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Situated along the St. Clair River, and at the southern end of Lake Huron, Port Huron is the easternmost point of land in Michigan.

The city is considered to be part of the Thumb Region of the Lower Peninsula, as well as part of the Blue Water Area. The Black River divides the city in half, winding through the city before emptying into the St. Clair River near the downtown region.

Port Huron is adjacent to the city of Marysville, which is to the south, and connected to the Canadian village of Point Edward, Ontario by way of the Blue Water Bridge. Just south of Point Edward, and also across the St. Clair River from Port Huron, is the city of Sarnia, Ontario.

I-94 enters Port Huron from the west, terminating at its approach to the Blue Water Bridge, along with I-94, which enters the city from the southwest. On the Canadian side of the bridge, the route is designated as Kings Highway 402. BL-69 makes a look north of I-69, while BL-94 enters the city from the west in the lower part of the city, then turns north to largely follow the course of the St. Clair River, joining with I-94 just west of the Blue Water Bridge. Other routes include M-25, M-29, and M-136.

Cities and villages within twenty-five miles of Port Huron include St. Clair, Marine City, Richmond, and Memphis, while the unincorporated communities of South Park, Tappan, Keewahdin, Sparlingville, Wadhams, Gardendale, Kimball, and North Street are within ten miles of the city.

Except for a 1.5% decline in 1910, the population of Port Huron consistently rose each census year since it first appeared on a census roll in 1850 to 1960, when it began a slight decline that has continued to the 2020 census, when its population was 28,983. Its peak population was 36,084 in 1960.

Prior to its settlement by Europeans or European-Americans, the area had long been occupied by the Ojibwa people, although there were French trading posts at the site in the 17th century. The French build Fort Joseph in the Port Huron area in 1686 to protect its fur trade against English aggression. When it burned in 1688, the French garrison was moved to Mackinac.

Anselm Petit built a home there in 1790, and a small community followed.

After the War of 1812, the United States established Fort Gratiot at the base of Lake Huron around 1814, and a settlement grew around the fort. The US government established an Ojibwa reservation in a portion of what is now Port Huron, but they were forced to move west of the Mississippi River under the terms of the Indian Removal Act of 1836.

A town was organized around the fort in 1828, and a post office was established on April 30, 1833, under the name of Desmond, with Jonathan Burtch as postmaster. In 1837, the Desmond plat was renamed Port Huron, as was the post office, and Port Huron was incorporated as a village in 1849, and became a city in 1857.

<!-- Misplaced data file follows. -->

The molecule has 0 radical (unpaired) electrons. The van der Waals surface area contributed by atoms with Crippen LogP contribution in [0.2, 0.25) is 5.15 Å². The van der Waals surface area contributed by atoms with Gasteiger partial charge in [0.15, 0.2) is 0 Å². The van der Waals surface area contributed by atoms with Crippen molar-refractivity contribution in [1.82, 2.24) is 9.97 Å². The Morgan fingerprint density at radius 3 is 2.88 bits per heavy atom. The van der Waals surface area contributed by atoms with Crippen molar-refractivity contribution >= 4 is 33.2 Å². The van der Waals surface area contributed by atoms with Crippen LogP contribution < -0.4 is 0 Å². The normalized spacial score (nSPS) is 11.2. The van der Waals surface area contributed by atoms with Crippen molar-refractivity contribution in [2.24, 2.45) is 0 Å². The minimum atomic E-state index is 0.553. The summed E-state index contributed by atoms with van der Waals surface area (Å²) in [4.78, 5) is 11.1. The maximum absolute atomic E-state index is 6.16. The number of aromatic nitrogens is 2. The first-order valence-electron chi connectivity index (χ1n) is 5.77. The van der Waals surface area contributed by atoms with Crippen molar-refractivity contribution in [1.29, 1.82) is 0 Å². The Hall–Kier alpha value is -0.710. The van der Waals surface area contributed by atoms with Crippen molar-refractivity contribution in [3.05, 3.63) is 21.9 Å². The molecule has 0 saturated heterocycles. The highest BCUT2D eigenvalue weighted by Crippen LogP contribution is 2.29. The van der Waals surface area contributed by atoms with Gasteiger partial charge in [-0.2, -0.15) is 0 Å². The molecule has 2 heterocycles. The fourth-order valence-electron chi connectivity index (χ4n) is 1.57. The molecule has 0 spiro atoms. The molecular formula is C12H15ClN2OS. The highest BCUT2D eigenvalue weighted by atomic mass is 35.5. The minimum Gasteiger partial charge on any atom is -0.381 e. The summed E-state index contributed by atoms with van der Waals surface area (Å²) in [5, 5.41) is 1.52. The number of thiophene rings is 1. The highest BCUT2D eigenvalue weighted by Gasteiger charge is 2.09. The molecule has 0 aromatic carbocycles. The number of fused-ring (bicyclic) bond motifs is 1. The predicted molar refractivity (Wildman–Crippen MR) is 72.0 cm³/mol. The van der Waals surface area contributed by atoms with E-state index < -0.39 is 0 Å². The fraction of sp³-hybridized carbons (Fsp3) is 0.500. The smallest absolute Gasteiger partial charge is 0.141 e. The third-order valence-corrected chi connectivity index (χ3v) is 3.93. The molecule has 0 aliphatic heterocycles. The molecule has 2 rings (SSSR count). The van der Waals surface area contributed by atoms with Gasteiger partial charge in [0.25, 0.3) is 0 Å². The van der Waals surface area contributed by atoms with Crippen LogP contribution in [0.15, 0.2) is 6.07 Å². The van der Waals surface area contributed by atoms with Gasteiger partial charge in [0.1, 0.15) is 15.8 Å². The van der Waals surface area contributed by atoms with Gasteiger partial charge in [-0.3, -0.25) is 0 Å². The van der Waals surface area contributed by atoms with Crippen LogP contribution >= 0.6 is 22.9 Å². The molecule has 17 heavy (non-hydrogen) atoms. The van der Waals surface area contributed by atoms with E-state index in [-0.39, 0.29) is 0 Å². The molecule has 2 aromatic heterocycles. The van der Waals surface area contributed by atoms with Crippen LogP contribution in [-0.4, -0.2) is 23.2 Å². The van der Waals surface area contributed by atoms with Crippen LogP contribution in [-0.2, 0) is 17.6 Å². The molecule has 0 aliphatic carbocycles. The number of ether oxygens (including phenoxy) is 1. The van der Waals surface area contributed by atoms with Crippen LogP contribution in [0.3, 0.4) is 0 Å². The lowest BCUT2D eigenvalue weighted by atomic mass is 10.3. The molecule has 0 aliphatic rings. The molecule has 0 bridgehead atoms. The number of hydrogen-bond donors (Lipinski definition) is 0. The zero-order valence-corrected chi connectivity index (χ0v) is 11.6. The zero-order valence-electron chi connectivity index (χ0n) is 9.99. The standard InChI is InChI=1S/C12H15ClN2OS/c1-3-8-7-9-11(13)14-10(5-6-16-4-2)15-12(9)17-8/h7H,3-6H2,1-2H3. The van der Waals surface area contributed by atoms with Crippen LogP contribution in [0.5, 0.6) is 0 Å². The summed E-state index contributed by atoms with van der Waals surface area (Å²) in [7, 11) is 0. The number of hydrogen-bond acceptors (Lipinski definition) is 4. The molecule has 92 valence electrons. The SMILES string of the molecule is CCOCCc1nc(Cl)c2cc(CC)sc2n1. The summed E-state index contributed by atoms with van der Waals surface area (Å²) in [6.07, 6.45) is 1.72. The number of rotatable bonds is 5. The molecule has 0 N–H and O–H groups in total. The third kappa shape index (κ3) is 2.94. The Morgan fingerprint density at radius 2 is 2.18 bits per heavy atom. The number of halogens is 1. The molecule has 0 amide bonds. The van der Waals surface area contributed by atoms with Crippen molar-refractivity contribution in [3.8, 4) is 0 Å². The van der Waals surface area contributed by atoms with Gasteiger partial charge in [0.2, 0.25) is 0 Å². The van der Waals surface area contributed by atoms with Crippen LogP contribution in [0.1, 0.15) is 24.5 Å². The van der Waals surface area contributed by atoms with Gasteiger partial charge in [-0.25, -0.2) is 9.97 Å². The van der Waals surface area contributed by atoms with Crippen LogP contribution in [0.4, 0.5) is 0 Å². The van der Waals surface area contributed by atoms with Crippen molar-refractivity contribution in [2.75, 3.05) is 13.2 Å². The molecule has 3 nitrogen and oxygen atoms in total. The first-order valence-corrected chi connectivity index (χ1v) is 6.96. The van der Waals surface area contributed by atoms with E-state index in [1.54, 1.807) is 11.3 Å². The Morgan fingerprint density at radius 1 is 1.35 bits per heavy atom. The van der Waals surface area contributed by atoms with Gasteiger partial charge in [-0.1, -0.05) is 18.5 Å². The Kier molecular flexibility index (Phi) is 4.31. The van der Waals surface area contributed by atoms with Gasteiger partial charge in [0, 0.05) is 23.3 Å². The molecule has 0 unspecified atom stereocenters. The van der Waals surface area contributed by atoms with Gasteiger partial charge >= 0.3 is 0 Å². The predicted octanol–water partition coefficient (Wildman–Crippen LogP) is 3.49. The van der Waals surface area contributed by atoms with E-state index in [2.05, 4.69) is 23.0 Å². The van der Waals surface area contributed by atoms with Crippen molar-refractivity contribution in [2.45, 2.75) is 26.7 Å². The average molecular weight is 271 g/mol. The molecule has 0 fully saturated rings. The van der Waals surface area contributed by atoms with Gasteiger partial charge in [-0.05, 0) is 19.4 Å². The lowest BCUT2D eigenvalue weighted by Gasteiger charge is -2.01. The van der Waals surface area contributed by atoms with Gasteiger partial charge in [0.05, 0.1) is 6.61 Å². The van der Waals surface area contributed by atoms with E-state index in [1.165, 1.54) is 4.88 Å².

Beginning in the 1850s, a large immigrant population began coming to the area, attracted to its successful shipbuilding and lumber industries, which also supported development around the Great Lakes and the Midwest.

By 1860, the village had a population above four thousand, and Port Huron was designated as the county seat of St. Clair County by the Michigan State Supreme Court.

On October 8, 1871, much of the city burned in the Port Huron Fire of 1871, the day a series of other fires devastated Holland and Manistee, Michigan, as well as Peshtigo, Wisconsin, and Chicago, Illinois. About a decade later, the Thumb Fire also did a great deal of damage to the village. On May 21, 1953, a tornado damaged or destroyed more than four hundred buildings in Port Huron, killed two people, and injured another sixty-eight.

In 1895, the village of Fort Gratiot was annexed by the city of Port Huron.

Today, single-family residences make up about forty percent of the city's land area, while multi-family residences account for less than ten percent. Commercial businesses are scattered throughout the city, although a concentration of such developments can be seen in the city's historic downtown region, spanning both sides of the Black River. Another commercial corridor is along Pine Grove Avenue, adjacent to the downtown region and the Blue Water Bridge Plaza. Industrial uses comprise about twelve percent of the land area, which include two paper processing plants, a brass rod manufacturing plant, and the city's 315-acre industrial park off of I-94 in the south portion of the city.

Port Huron also includes a couple of local hospitals, St. Clair Community College, and the Baker College Culinary Institute.

Port Huron includes several museums, including a series of four museums collectively known as the Port Huron Museum.

As the focus of this part of our guide is on the city of Port Huron, appropriate topics include those related to the city and county government, as well as other local sites.


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